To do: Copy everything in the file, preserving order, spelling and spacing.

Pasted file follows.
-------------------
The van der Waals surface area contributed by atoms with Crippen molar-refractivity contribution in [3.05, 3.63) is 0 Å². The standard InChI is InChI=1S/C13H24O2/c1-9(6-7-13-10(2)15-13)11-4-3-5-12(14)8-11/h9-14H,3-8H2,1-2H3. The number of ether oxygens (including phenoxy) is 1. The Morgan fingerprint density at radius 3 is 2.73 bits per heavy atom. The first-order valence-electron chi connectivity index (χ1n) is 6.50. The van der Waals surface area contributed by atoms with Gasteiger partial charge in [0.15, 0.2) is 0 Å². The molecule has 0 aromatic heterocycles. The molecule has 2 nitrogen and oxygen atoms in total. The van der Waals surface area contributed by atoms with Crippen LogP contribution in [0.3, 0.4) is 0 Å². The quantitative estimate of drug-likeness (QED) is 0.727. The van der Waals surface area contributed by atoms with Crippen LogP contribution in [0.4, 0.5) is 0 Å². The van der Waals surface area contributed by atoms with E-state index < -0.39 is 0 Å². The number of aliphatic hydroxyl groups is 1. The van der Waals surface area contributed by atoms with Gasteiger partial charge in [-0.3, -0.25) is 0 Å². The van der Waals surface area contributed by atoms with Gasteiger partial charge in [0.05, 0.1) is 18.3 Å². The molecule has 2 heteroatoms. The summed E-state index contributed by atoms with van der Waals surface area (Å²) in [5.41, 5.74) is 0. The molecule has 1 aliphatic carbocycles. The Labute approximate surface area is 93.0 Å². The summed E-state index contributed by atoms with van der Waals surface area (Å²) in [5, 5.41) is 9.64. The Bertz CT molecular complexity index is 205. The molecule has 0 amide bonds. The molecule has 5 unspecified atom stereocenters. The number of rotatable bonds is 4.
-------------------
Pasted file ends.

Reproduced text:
The van der Waals surface area contributed by atoms with Crippen molar-refractivity contribution in [3.05, 3.63) is 0 Å². The standard InChI is InChI=1S/C13H24O2/c1-9(6-7-13-10(2)15-13)11-4-3-5-12(14)8-11/h9-14H,3-8H2,1-2H3. The number of ether oxygens (including phenoxy) is 1. The Morgan fingerprint density at radius 3 is 2.73 bits per heavy atom. The first-order valence-electron chi connectivity index (χ1n) is 6.50. The van der Waals surface area contributed by atoms with Gasteiger partial charge in [0.15, 0.2) is 0 Å². The molecule has 0 aromatic heterocycles. The molecule has 2 nitrogen and oxygen atoms in total. The van der Waals surface area contributed by atoms with Crippen LogP contribution in [0.3, 0.4) is 0 Å². The quantitative estimate of drug-likeness (QED) is 0.727. The van der Waals surface area contributed by atoms with Crippen LogP contribution in [0.4, 0.5) is 0 Å². The van der Waals surface area contributed by atoms with E-state index < -0.39 is 0 Å². The number of aliphatic hydroxyl groups is 1. The van der Waals surface area contributed by atoms with Gasteiger partial charge in [-0.3, -0.25) is 0 Å². The van der Waals surface area contributed by atoms with Gasteiger partial charge in [0.05, 0.1) is 18.3 Å². The molecule has 2 heteroatoms. The summed E-state index contributed by atoms with van der Waals surface area (Å²) in [5.41, 5.74) is 0. The molecule has 1 aliphatic carbocycles. The Labute approximate surface area is 93.0 Å². The summed E-state index contributed by atoms with van der Waals surface area (Å²) in [5, 5.41) is 9.64. The Bertz CT molecular complexity index is 205. The molecule has 0 amide bonds. The molecule has 5 unspecified atom stereocenters. The number of rotatable bonds is 4.